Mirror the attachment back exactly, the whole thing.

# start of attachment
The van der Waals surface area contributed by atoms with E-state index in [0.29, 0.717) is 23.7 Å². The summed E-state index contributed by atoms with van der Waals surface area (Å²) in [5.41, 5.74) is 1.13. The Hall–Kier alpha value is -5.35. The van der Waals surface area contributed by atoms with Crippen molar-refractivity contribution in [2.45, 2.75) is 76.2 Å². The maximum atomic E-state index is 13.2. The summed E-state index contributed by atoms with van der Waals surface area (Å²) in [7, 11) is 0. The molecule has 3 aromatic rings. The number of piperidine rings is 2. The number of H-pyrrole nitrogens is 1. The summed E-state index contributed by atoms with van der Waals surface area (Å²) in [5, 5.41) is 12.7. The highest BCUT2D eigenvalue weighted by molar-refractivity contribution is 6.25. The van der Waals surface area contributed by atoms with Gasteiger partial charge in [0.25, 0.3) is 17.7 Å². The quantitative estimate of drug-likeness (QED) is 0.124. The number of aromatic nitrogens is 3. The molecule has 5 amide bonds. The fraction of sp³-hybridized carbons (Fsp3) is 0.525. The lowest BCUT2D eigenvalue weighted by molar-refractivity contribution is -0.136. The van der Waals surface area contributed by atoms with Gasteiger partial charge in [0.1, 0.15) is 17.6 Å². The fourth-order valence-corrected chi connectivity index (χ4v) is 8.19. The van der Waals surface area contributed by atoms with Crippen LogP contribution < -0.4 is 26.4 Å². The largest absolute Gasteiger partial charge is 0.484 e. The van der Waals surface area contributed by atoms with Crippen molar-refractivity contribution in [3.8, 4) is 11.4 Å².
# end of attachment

The van der Waals surface area contributed by atoms with E-state index in [0.29, 0.717) is 23.7 Å². The summed E-state index contributed by atoms with van der Waals surface area (Å²) in [5.41, 5.74) is 1.13. The Hall–Kier alpha value is -5.35. The van der Waals surface area contributed by atoms with Crippen molar-refractivity contribution in [2.45, 2.75) is 76.2 Å². The maximum atomic E-state index is 13.2. The summed E-state index contributed by atoms with van der Waals surface area (Å²) in [7, 11) is 0. The molecule has 3 aromatic rings. The number of piperidine rings is 2. The number of H-pyrrole nitrogens is 1. The summed E-state index contributed by atoms with van der Waals surface area (Å²) in [5, 5.41) is 12.7. The highest BCUT2D eigenvalue weighted by molar-refractivity contribution is 6.25. The van der Waals surface area contributed by atoms with Gasteiger partial charge in [0.25, 0.3) is 17.7 Å². The quantitative estimate of drug-likeness (QED) is 0.124. The number of aromatic nitrogens is 3. The molecule has 5 amide bonds. The fraction of sp³-hybridized carbons (Fsp3) is 0.525. The lowest BCUT2D eigenvalue weighted by molar-refractivity contribution is -0.136. The van der Waals surface area contributed by atoms with Gasteiger partial charge in [0.1, 0.15) is 17.6 Å². The fourth-order valence-corrected chi connectivity index (χ4v) is 8.19. The van der Waals surface area contributed by atoms with Crippen LogP contribution < -0.4 is 26.4 Å². The largest absolute Gasteiger partial charge is 0.484 e. The van der Waals surface area contributed by atoms with Crippen molar-refractivity contribution in [3.8, 4) is 11.4 Å².